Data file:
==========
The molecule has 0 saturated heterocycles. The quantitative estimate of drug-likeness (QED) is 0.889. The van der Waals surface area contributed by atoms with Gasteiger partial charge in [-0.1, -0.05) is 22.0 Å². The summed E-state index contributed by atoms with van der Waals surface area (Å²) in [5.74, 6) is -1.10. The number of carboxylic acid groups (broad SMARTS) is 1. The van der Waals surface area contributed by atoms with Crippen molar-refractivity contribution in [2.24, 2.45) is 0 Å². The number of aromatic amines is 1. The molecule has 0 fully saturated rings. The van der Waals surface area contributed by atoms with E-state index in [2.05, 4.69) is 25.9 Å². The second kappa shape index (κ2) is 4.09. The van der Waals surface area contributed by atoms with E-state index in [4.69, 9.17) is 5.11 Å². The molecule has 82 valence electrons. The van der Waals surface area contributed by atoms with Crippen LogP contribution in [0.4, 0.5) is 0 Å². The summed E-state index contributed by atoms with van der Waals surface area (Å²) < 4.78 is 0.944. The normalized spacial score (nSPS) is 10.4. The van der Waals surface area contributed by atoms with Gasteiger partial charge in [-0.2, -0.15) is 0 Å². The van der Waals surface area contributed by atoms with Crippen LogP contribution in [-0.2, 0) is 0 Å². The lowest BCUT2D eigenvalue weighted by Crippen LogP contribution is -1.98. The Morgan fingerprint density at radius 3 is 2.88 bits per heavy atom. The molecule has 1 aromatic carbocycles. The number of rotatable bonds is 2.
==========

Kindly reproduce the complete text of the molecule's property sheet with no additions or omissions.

The molecule has 0 saturated heterocycles. The quantitative estimate of drug-likeness (QED) is 0.889. The van der Waals surface area contributed by atoms with Gasteiger partial charge in [-0.1, -0.05) is 22.0 Å². The summed E-state index contributed by atoms with van der Waals surface area (Å²) in [5.74, 6) is -1.10. The number of carboxylic acid groups (broad SMARTS) is 1. The van der Waals surface area contributed by atoms with Crippen molar-refractivity contribution in [2.24, 2.45) is 0 Å². The number of aromatic amines is 1. The molecule has 0 fully saturated rings. The van der Waals surface area contributed by atoms with E-state index in [2.05, 4.69) is 25.9 Å². The second kappa shape index (κ2) is 4.09. The van der Waals surface area contributed by atoms with E-state index in [4.69, 9.17) is 5.11 Å². The molecule has 82 valence electrons. The van der Waals surface area contributed by atoms with Crippen LogP contribution in [0.4, 0.5) is 0 Å². The summed E-state index contributed by atoms with van der Waals surface area (Å²) < 4.78 is 0.944. The normalized spacial score (nSPS) is 10.4. The van der Waals surface area contributed by atoms with Gasteiger partial charge in [-0.2, -0.15) is 0 Å². The van der Waals surface area contributed by atoms with Crippen LogP contribution in [-0.2, 0) is 0 Å². The lowest BCUT2D eigenvalue weighted by Crippen LogP contribution is -1.98. The Morgan fingerprint density at radius 3 is 2.88 bits per heavy atom. The molecule has 1 aromatic carbocycles. The number of rotatable bonds is 2.